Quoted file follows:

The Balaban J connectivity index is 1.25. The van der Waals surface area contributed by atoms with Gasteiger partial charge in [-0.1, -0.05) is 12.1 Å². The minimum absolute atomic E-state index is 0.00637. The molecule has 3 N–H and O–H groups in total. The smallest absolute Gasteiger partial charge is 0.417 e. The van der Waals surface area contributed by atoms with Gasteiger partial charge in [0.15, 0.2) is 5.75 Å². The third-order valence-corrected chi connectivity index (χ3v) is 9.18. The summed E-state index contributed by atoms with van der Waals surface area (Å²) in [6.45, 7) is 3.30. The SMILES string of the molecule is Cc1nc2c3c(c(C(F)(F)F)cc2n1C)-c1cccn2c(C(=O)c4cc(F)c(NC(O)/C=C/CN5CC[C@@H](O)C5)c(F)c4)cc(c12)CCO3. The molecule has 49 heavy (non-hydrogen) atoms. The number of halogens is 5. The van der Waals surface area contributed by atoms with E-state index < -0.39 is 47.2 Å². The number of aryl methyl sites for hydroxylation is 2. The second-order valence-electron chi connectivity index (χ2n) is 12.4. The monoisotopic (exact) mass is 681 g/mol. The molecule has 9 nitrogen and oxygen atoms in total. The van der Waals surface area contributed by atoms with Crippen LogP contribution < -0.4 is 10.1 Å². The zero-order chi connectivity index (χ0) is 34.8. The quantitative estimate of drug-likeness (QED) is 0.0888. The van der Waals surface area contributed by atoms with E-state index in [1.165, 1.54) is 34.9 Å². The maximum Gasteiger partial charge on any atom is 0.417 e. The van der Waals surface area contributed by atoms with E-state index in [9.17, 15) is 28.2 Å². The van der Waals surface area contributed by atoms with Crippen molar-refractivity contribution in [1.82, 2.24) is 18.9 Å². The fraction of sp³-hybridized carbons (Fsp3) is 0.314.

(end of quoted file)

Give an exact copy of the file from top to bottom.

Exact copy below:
The Balaban J connectivity index is 1.25. The van der Waals surface area contributed by atoms with Gasteiger partial charge in [-0.1, -0.05) is 12.1 Å². The minimum absolute atomic E-state index is 0.00637. The molecule has 3 N–H and O–H groups in total. The smallest absolute Gasteiger partial charge is 0.417 e. The van der Waals surface area contributed by atoms with Gasteiger partial charge in [0.15, 0.2) is 5.75 Å². The third-order valence-corrected chi connectivity index (χ3v) is 9.18. The summed E-state index contributed by atoms with van der Waals surface area (Å²) in [6.45, 7) is 3.30. The SMILES string of the molecule is Cc1nc2c3c(c(C(F)(F)F)cc2n1C)-c1cccn2c(C(=O)c4cc(F)c(NC(O)/C=C/CN5CC[C@@H](O)C5)c(F)c4)cc(c12)CCO3. The molecule has 49 heavy (non-hydrogen) atoms. The number of halogens is 5. The van der Waals surface area contributed by atoms with E-state index < -0.39 is 47.2 Å². The number of aryl methyl sites for hydroxylation is 2. The second-order valence-electron chi connectivity index (χ2n) is 12.4. The monoisotopic (exact) mass is 681 g/mol. The molecule has 9 nitrogen and oxygen atoms in total. The van der Waals surface area contributed by atoms with Crippen LogP contribution < -0.4 is 10.1 Å². The zero-order chi connectivity index (χ0) is 34.8. The quantitative estimate of drug-likeness (QED) is 0.0888. The van der Waals surface area contributed by atoms with E-state index in [1.165, 1.54) is 34.9 Å². The maximum Gasteiger partial charge on any atom is 0.417 e. The van der Waals surface area contributed by atoms with E-state index in [9.17, 15) is 28.2 Å². The van der Waals surface area contributed by atoms with Crippen molar-refractivity contribution in [1.82, 2.24) is 18.9 Å². The fraction of sp³-hybridized carbons (Fsp3) is 0.314.